not dumb. He knows exactly what the problem is. He raises his hands.

“Can
not go back now. I dead if I do. Go with. Please.”

Talan’s
eyes are narrowing. The knife is still in her hand.

“No.
Talan, you can’t.” Kat tugs at Talan’s wrist, wriggles her body between Talan
and the back of the pilot’s seat.

I’m
watching him. He doesn’t make any moves. His eyes don’t go to the overrides or
the radio. He’s probably telling the truth about being killed if he goes back.

“We
have to go,” I say, as the helicopter slows to a hover.

The
pilot looks down at the water.

“Can
not swim,” he says.

Goddess!

“You
just lie on your back and relax, I’ll pull you,” Kat says.

Talan
sweeps her aside, and her knife flashes.

“No!”
Kat screams.

Talan
has cut his seat harness. Then she tears open the door, throws the shocked
pilot out of the cockpit, and jumps into the river.

Kat
dives after them.

I
follow.

The
helicopter immediately rises above the cliffs and heads away at full speed.

Less than three minutes
later, struggling in the freezing water, but still protected by the bulk of the
canyon cliffs, we hear a sound like the heavens have been torn apart. I squeeze
my eyes shut, dip under the water and it barely seems to make a difference. I
can feel the explosions through the
river itself. It’s only one broadside surely, but the shocks seems to go on and
on. When I finally come up for air, it’s darker. Clouds of dirt and ash have
been thrown up into the atmosphere. The sun is blocked.

As
we struggle ashore at the River Rescue Service jetty after an hour of swimming,
there’s a smell of scorched earth and the clouds are beginning to float down as
a constant, grey, gritty rain. Like the planet is crying.

I
flash back to the memory of the piskateller’s awful vision of a possible future
Newyan. Nothing grows after the kinetic
bombardment—it’s a grey, freezing desert. Even the snow is still the color of
ash.

Chapter 54

Sánchez

Sánchez is seated with the
other ministers at the main conference table. A meeting of the movement, not
all the ministers.

Loiola
of Foreign Affairs and Berges of Security sit on one side. Two of the three
Inner Circle. Facing them, Elizondo of Trade, Zavala of Industry, Carranza of
Finance, Yarritu of Food and Agriculture, and him. Despite the failure at
Orbaiz station, he’s still there, one whole day later. He now has the dubious
title of Ministro of Justice and Ministro of Defence (Temporary).

No
one asks where Carmen Goya is. No one mentions her at all.

At
the end of the table, there’s a screen displaying Primer Ministro Eneko, the
third of the Inner Circle, addressing a wildly cheering crowd.

Sánchez
wonders what the crowd’s enthusiasm has cost them in incentives, but says
nothing. They roar every time Eneko pauses, and that’s all that’s needed. The
fact that Eneko’s diatribe against the Names is blind gibberish is neither here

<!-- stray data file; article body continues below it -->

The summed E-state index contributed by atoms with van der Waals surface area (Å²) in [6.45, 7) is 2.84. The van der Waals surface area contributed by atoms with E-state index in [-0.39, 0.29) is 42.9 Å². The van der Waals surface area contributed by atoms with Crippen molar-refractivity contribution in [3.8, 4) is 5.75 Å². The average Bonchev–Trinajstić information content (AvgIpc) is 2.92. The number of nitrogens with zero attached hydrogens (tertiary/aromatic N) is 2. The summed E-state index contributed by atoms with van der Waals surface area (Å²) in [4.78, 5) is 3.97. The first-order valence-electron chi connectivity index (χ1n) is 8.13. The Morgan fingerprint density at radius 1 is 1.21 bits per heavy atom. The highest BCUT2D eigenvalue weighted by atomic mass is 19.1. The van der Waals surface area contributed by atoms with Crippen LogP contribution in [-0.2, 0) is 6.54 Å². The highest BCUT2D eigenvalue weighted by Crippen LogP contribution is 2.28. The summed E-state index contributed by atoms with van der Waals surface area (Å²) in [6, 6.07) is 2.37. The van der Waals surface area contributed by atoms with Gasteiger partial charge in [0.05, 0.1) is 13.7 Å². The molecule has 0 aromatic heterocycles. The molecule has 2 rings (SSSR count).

nor there. Nor is the fact that Eneko has incited violence at least three
times, and, if Sánchez were doing his job as Ministro of Justice correctly, he
would have been signing an arrest warrant.

He
is doing his job, just constrained by
the circumstances, and those do not allow him to arrest the Primer Ministro.

“That
seems to be going well,” Berges says approvingly, when Loiola turns the sound
down.

She’s insane, Sánchez thinks, but keeps such thoughts to himself. His coffee has
cooled in front of him. His stomach is too upset to drink it.

They
had paused the meeting out of loyalty to hear the opening of Eneko’s address.

Loiola
now returns to the agenda.

“So…”
he says, flicking through notes on his pad. “The Xian delegation have protested
about the electronic signals in the vicinity of their building which appear to
be causing jamming, and the parking of our naval maintenance ships in
geo-stationary orbit between the delegation and their frieghter. I’ve
apologised and offered a team to investigate what could be causing the problem
in the delegation’s buildings. They declined. I’ve told them that the
positioning of the maintenance ships is a matter for the Bureau of Defence,
which is undergoing restructuring.”

His
lips stretch, but it could hardly be called a smile.

“Will
this situation in any way impact the relief supplies?” Yarritu asks nervously.

“No,”
Zavala replies. “They can still communicate. We’ve offered them facilities in
the Bureau of Industry just across the plaza.”

“Under
strict supervision at all times?” Berges demands. “I don’t trust them.”

“Of
course,” Zavala says. “Your own team from Security.”

Sánchez
doubts that the Security team has any chance of preventing the Xian delegation
from meddling in whatever they want to, but their actions have terminated
whatever was going on in that direct link between the delegation and the old
freighter, the Wújìn, which is still
parked in geo-synchronous orbit above Iruña.

What was that link for? What needed such a
continuous high bandwidth?

Loiola interrupts his thoughts. “We need suggestions for a new Ministro of the Bureau of Defense,” he says. “We could make the announcement at the same time as we elevate our colleague to the actual position he has been filling.”

He
nods at Yarritu.

“Actually…”
Sánchez begins.

Loiola
stops him. “The two positions are excessive, even for a man of your abilities, Sánchez.
You were always the best fit for Justice, and that hasn’t changed. Surely,
you’re not letting enjoyment of the additional power get to you?”

They’re
all looking at him.

“It